Joel Frahm

The tenor sax whiz is known mostly to those in the know, a conundrum that needs to be rectified tout de suite–his mix of beauty and brawn should be heard by everyone around. Frahm’s forte is gliding through standards, bending them to fit his vision, and imbuing it with personalized grace. See that 2004 “Oleo” duet with Brad Mehldau for proof. This show will be mic’d up for a live album, and guitarist Kurt Rosenwinkel should be a provocative foil for his old pal.

Mon., Feb. 28, 9:30 p.m., 2011



Brad Mehldau is a wise man now, but he still carries the mythology of a remarkably prodigious start: As a high schooler, the pianist won Berklee College’s Best All-Around Musician Award, then studied under Fred Hersch and Jimmy Cobb at the New School for Social Research and recorded with the Joshua Redman Quartet. His coltish enthusiasm is still evident in his swath of influences—Brazilian dance, Bill Evans, Soundgarden—and, some 20 albums in, his fiery post-bop technique is heralded like few others in contemporary jazz. Places, his spry 2002 concept album about favorite cities, professed love for Perugia and Paris—and those seem like lovely places to visit, but the space between Mehldau’s syncopations is somewhere to live.

Wed., Feb. 11, 8 p.m., 2009


Jersey Jazz Jammers Hold Down the Low End, Flirtatiously

Near the end of the Benevento Russo Duo’s roiling second set at Rothko, Marco Benevento announced that the gritty barn burner they’d just played was based on an improvisation by pianist Brad Mehldau and drummer Matt Chamberlain—”my heroes, my lovers,” the keyboardist called them. A step back to when organists held down the low end (Benevento’s left hand), the Duo are the happeningest manifestation of a trend that began with Medeski Martin & Wood’s urban-jungle boogie and has inspired such keyboard-led threesomes as the OM Trio, Vorcza, and the Jacob Fred Jazz Odyssey. This wave plays looser, scruffier, funkier, and more electrified forms of the sort of rock-influenced chamber jazz triage dealt by the Mehldau, e.s.t., and the Bad Plus.

New Jersey soul mates who met in their middle school jazz band, Benevento and Russo perch directly across from one another, lock eyes, and perform music of intense physicality and almost flirtatious intimacy. Benevento tend to play slightly ahead of the beat, lending their jazzy, jammy urban boogaloo an anxious, urgent undercurrent. Their first set included “Becky” (music for a mechanical bride), “9X9” (an Afrotronic meditation in 10/8), and other tunes from their excellent Best Reason to Buy the Sun, and was something of a wash thanks to the chattering class.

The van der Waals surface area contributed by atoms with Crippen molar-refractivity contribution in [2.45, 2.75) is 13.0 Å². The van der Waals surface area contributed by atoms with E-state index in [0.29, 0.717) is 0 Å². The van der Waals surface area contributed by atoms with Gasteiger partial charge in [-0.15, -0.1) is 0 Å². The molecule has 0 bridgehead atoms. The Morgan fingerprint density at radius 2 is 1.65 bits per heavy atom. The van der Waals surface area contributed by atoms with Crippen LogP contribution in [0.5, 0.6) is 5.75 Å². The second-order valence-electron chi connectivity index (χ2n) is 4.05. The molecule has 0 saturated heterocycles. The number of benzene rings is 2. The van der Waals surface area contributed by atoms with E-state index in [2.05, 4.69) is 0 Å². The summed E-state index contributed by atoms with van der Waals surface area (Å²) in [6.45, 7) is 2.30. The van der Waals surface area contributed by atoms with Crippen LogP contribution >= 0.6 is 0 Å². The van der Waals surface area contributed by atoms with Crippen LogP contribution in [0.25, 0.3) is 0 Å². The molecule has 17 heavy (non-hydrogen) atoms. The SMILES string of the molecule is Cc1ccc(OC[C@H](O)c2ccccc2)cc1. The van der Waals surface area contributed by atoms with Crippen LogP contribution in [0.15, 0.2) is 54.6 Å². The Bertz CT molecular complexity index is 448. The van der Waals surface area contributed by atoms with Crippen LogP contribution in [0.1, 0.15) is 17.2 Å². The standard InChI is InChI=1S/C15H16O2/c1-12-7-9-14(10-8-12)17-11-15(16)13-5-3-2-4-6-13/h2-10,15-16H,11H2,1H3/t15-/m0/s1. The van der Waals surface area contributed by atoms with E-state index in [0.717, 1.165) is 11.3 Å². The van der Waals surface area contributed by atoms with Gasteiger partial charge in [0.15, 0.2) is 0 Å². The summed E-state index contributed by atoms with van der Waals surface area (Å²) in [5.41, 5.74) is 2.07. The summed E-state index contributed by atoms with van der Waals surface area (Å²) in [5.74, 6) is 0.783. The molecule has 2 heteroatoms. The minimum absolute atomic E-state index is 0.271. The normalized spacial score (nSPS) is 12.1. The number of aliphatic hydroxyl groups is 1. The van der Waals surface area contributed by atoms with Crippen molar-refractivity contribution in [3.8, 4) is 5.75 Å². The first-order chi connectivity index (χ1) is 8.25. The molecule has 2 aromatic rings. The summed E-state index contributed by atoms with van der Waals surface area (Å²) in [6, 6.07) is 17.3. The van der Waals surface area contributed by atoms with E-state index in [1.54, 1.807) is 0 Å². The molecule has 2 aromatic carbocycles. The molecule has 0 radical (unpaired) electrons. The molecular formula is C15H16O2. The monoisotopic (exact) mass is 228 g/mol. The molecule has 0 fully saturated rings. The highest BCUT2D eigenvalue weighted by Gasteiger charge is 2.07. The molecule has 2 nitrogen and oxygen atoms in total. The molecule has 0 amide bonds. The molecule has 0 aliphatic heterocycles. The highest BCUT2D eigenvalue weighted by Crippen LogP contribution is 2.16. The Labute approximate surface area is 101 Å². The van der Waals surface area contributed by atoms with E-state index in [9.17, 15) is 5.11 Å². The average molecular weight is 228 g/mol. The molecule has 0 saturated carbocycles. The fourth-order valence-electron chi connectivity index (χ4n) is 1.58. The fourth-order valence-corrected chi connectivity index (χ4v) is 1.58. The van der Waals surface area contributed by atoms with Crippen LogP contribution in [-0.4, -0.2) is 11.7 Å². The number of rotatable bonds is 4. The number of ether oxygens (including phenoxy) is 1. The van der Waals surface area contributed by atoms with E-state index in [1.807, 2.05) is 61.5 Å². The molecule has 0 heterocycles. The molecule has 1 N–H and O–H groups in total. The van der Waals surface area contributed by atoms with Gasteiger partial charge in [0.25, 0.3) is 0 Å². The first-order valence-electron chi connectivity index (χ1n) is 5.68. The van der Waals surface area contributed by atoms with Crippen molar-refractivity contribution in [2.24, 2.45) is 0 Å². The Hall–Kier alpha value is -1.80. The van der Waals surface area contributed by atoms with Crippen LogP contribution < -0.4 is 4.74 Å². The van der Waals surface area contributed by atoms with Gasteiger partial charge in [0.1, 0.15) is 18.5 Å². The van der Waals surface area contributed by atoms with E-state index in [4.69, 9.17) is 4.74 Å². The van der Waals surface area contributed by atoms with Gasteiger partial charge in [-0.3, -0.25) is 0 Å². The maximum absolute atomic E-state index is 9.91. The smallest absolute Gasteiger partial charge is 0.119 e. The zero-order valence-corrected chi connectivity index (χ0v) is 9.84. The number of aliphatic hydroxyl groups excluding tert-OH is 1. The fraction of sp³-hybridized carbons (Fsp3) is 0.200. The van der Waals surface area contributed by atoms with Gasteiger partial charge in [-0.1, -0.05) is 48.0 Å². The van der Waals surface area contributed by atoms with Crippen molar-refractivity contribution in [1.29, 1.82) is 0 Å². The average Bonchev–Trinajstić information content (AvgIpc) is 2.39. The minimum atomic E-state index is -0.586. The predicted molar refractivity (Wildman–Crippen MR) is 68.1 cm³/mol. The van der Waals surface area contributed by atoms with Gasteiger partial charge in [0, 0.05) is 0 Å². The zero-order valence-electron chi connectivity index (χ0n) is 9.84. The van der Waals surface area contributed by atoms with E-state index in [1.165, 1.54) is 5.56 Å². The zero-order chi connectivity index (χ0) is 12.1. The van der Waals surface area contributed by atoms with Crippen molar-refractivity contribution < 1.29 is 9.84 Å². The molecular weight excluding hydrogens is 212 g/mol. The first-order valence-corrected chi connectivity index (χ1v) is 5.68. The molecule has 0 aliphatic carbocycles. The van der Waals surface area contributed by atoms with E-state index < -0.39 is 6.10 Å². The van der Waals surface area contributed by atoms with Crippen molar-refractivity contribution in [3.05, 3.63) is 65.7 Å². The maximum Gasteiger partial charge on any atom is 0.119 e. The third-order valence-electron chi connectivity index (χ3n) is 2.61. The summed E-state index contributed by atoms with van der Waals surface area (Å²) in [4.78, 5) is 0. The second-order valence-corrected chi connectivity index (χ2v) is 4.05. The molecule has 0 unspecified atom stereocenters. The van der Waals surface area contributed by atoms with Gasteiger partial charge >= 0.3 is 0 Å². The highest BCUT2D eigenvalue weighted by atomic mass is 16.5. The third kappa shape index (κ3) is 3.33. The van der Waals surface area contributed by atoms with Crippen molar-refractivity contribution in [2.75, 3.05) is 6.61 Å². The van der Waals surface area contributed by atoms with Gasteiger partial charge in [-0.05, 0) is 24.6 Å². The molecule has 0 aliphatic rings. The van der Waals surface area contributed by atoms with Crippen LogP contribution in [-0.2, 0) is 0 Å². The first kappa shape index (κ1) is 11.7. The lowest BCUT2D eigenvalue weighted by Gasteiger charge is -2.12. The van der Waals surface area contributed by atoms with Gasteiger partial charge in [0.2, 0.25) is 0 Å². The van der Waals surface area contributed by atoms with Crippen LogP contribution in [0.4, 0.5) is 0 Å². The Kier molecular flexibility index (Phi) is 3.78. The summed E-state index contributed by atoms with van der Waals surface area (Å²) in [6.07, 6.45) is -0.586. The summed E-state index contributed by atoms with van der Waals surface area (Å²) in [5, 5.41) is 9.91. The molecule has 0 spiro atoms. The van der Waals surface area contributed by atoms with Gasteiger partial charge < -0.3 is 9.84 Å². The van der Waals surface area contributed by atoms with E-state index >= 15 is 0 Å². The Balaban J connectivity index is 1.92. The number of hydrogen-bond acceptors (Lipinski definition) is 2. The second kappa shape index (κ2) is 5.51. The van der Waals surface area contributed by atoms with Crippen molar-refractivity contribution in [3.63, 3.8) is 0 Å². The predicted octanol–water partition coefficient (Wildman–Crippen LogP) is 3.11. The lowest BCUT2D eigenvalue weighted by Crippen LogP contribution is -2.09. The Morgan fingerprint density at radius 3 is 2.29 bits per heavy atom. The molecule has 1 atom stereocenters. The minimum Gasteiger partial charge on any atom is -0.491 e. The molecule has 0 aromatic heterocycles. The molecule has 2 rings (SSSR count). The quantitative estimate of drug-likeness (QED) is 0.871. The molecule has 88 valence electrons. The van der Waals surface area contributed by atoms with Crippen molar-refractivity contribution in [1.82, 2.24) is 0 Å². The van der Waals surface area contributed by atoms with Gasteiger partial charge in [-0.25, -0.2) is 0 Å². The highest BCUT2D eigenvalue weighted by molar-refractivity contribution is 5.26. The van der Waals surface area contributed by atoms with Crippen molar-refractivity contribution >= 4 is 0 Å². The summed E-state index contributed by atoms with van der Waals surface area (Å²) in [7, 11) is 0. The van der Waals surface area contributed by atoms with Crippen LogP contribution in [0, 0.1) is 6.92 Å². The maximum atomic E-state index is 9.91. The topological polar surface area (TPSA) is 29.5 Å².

Their second set, though, was closer to shattering glass. The pair played loud and freely before gliding into “The Three Question Marks,” one of Sun‘s more intricately crunchy tunes. Their readings of Elliott Smith’s “Waltz #1” and Radiohead’s “Myxomatosis” are less facile crowd-pleasers than opportunities for muscular remixtures. Benevento’s palate ranges from jazz piano to ultrafuzz guitar sounds, while Russo swings as hard as he pounds—he dances with his drums, then takes them home to enjoy his etchings and a post-coital smoke. A stripped-down punk rock version of a keyboard trio on the one hand (they’ve jammed to Bad Brains material elsewhere), Benevento and Russo also echo something closer to the Eastern model of a soloist and drummer sharing an evening’s séance together. A case of less is more? More or less.


Great White Mope

My father-in-law was in the hospital with pneumonia when I heard Brad Mehldau at the Village Vanguard in late September, so I left my cell phone on. That nobody called was a double blessing—no troubling updates from Florida and no petulant scolding from the bandstand. Don’t get me wrong: that theatrical sigh of exasperation you hear when someone’s cell twitters during a concert is very likely to be mine. But the second time it happened during a Mehldau set in an Oakland nightclub a few years ago, his reaction was so out of proportion—and so prissy—that I couldn’t help laughing in agreement with another writer at my table who leaned close and whispered, “Aw, poor baby.”

Like Keith Jarrett, whom he resembles in his sacramental approach to jazz and faith in the ways of the hand, Mehldau sure makes it difficult for a critic to be on his side. The last time I heard Jarrett’s Standards Trio, one tune concluded with him raising his plastic water bottle in a toast to Gary Peacock and Jack DeJohnette; you’d have thought they’d just achieved transubstantiation rather than a reasonably swinging “Bye Bye Blackbird.” Like high fives after a home run, it seemed the masculine equivalent of “You go, girl,” bespeaking a rah-rah affirmation as foreign to Hank Jones as it would have been to Joe DiMaggio. Mehldau’s preening is more subtle. Among the forms it takes are his wordy essays on the creative process for JazzTimes and his liner-note beefing with writers who liken him to Bill Evans. Mehldau is right to insist that he has little in common with Evans (for starters, his beat isn’t nearly as lithe), and right that the comparison amounts to racial profiling—a point of view that casts white jazzmen as “introspective,” in contrast to their “expressive” black counterparts. Then again, a pianist who hunches over the keys exactly as Evans did and assigns his copyrights to Werther Music probably has it coming.